“The judge, on passing any accounts under this section, has power to inquire into any complaint or claim by any person interested in the taking of the accounts of misconduct, neglect, or default on the part of the executor, administrator or trustee occasioning financial loss to the estate or trust fund, and the judge, on proof of such claim, may order the executor, administrator or trustee, to pay such sum by way of damages or otherwise as the judge considers proper and just to the estate or trust fund, but any order made under this subsection is subject to appeal.” [emphasis added]
Section 49(3) of the Estates Act makes it clear that a separate claim against an Estate Trustee is not necessary to pursue damages for breach of trust when an Application to Pass Accounts has been commenced, and that the Judge may order damages against the Estate Trustee within the actual Application to Pass Accounts itself. Perhaps importantly however, the Estates Act appears to suggest that section 49 only applies to a passing of accounts for an “executor, administrator or trustee under a will“, making no reference to an Attorney for Property. Sections 42(7) and 42(8) of the Substitute Decisions Act also set out the “powers of the court” in an Application to Pass Accounts for an Attorney for Property, with such provisions notably containing no reference to the ability to order damages against the Attorney for Property for any wrongdoing.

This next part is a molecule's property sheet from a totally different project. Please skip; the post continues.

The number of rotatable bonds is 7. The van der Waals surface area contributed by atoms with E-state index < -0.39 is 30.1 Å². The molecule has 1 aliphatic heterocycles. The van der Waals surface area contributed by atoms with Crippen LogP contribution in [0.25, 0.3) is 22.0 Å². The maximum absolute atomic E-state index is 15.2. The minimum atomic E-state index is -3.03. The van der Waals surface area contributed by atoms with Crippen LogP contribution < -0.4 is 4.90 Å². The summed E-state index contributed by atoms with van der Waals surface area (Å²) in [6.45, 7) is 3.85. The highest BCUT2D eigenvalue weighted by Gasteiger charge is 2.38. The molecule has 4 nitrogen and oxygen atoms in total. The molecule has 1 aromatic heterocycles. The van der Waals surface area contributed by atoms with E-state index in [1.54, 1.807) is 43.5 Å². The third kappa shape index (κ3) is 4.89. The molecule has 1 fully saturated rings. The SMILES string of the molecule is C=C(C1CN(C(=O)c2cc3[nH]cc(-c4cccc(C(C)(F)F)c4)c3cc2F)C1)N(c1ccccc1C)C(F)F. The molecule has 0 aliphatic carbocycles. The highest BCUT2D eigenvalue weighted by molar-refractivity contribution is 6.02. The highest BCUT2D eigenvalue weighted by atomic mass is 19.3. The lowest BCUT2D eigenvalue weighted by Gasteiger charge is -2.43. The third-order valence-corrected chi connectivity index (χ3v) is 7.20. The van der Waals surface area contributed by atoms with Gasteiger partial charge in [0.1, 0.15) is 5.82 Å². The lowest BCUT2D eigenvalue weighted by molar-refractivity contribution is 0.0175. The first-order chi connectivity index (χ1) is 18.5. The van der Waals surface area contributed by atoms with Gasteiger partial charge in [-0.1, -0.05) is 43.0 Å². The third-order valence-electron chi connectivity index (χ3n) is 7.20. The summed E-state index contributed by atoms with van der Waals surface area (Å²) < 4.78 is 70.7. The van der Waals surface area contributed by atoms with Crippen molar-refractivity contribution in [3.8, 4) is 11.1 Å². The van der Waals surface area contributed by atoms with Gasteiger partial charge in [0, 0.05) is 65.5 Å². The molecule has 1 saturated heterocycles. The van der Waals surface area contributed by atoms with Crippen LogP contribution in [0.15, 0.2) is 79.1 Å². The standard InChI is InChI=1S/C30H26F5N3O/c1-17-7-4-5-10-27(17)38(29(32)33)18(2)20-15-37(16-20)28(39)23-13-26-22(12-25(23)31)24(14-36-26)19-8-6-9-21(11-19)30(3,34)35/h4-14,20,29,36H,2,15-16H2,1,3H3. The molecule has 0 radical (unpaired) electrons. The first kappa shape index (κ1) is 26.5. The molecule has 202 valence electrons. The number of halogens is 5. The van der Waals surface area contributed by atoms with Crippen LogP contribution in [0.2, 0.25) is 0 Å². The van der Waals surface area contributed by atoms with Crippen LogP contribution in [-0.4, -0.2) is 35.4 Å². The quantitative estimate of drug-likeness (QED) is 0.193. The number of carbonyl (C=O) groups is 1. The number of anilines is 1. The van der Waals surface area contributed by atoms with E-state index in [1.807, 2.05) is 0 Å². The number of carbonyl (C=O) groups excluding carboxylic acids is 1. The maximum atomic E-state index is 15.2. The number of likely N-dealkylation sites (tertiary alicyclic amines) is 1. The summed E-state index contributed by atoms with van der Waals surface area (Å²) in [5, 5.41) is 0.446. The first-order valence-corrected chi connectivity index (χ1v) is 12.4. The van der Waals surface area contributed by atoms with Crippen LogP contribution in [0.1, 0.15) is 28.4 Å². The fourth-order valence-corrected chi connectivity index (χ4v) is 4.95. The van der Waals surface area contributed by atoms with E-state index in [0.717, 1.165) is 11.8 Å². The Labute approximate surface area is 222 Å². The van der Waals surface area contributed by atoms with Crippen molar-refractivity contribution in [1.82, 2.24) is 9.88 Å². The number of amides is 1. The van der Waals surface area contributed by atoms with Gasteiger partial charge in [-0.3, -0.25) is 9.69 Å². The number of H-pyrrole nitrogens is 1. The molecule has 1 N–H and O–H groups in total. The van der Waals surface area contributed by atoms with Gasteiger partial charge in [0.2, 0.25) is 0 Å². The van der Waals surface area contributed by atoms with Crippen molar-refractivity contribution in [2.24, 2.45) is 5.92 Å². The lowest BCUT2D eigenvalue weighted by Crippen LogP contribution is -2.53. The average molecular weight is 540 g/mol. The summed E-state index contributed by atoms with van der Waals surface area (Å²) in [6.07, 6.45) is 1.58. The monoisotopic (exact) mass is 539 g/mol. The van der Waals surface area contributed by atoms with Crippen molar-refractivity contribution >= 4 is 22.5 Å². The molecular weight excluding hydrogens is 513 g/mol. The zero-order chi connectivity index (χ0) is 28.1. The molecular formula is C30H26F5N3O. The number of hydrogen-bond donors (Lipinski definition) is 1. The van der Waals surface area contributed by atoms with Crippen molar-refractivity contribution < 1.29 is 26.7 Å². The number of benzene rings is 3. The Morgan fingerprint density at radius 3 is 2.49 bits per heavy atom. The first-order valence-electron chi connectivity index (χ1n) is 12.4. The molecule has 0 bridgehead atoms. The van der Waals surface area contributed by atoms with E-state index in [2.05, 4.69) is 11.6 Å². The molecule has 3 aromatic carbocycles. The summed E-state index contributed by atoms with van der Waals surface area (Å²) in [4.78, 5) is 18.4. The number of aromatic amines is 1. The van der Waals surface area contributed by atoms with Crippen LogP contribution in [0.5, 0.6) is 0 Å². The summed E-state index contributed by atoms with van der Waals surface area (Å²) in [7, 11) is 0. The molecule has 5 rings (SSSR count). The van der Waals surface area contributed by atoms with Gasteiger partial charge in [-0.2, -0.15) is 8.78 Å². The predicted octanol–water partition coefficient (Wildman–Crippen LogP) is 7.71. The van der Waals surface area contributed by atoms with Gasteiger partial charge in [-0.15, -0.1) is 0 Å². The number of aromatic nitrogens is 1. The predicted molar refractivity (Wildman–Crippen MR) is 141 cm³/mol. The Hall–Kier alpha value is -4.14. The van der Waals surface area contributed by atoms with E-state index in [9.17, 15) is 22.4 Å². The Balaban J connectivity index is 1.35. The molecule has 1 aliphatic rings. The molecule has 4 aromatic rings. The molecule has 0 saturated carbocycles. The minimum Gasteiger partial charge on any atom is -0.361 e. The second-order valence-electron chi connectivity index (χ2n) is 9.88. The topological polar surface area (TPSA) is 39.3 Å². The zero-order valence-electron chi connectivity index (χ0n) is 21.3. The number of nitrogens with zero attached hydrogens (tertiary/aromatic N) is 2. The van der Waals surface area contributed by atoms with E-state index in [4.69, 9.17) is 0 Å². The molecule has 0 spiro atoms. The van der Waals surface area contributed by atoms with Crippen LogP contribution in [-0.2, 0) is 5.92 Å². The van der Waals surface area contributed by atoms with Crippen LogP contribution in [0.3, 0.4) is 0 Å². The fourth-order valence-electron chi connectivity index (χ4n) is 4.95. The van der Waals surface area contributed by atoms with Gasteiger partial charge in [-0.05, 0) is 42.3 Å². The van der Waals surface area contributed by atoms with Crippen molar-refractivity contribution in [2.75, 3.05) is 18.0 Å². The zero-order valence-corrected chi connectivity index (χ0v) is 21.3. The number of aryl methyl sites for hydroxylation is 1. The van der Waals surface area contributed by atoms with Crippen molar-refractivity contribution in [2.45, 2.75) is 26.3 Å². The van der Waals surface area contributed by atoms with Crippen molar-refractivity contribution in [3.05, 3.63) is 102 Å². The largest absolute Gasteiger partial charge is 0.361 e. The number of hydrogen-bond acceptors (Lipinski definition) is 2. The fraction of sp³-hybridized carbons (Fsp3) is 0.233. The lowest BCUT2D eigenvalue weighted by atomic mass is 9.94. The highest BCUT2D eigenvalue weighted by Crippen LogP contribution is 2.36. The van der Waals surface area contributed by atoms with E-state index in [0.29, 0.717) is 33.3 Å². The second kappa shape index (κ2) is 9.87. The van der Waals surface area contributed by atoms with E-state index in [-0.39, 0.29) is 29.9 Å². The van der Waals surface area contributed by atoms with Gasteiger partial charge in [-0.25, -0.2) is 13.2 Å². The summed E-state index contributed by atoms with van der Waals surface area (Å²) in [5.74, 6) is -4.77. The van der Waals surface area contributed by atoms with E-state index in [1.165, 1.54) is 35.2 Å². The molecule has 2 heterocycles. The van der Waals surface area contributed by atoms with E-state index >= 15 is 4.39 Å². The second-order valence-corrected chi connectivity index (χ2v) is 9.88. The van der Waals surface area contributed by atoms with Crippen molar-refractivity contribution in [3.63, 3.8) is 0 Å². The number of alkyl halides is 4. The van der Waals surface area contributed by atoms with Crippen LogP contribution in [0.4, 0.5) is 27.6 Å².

As there appears to be no statutory equivalent to section 49(3) of the Estates Act which specifically contemplates that it applies to Attorneys for Property, and the ability to pursue damages within the Application to Pass Accounts itself in other circumstances appears to be derived from statute, the question of whether there is a “legislative gap” as it relates to the ability to pursue damages against an Attorney for Property within an Application to Pass Accounts can at least appear to be raised. If such a “legislative gap” does exist, would this mean that a separate claim would have to be commenced by the objector to pursue such damages even when an Application to Pass Accounts was currently before the court?
When I have raised the question to other estate practitioners, some have suggested that while there may be no statutory authority to order such damages against the Attorney for Property within the Application to Pass Accounts, the court may have inherent jurisdiction to order such damages by way of a “surcharge order” in the Application to Pass Accounts. Some have also suggested that as section 42(6) of the Substitute Decisions Act contemplates that the procedure to be utilized on passing an Attorney’s accounts is to be the same as that as an executor’s accounts, that this should be read as evidence to show that section 49(3) of the Estates Act would apply to the passing of an Attorney for Property’s accounts. In response to this, I would suggest that it is at least questionable if section 49(3) of the Estates Act is “procedural” in nature, and, even if it is found to be procedural, whether the “powers of the court” provisions of sections 42(7) and 42(8) of the Substitute Decisions Act, which notably does not include the power to award damages against the Attorney for Property for wrongdoing, would trump section 49(3) of the Estates Act in any event.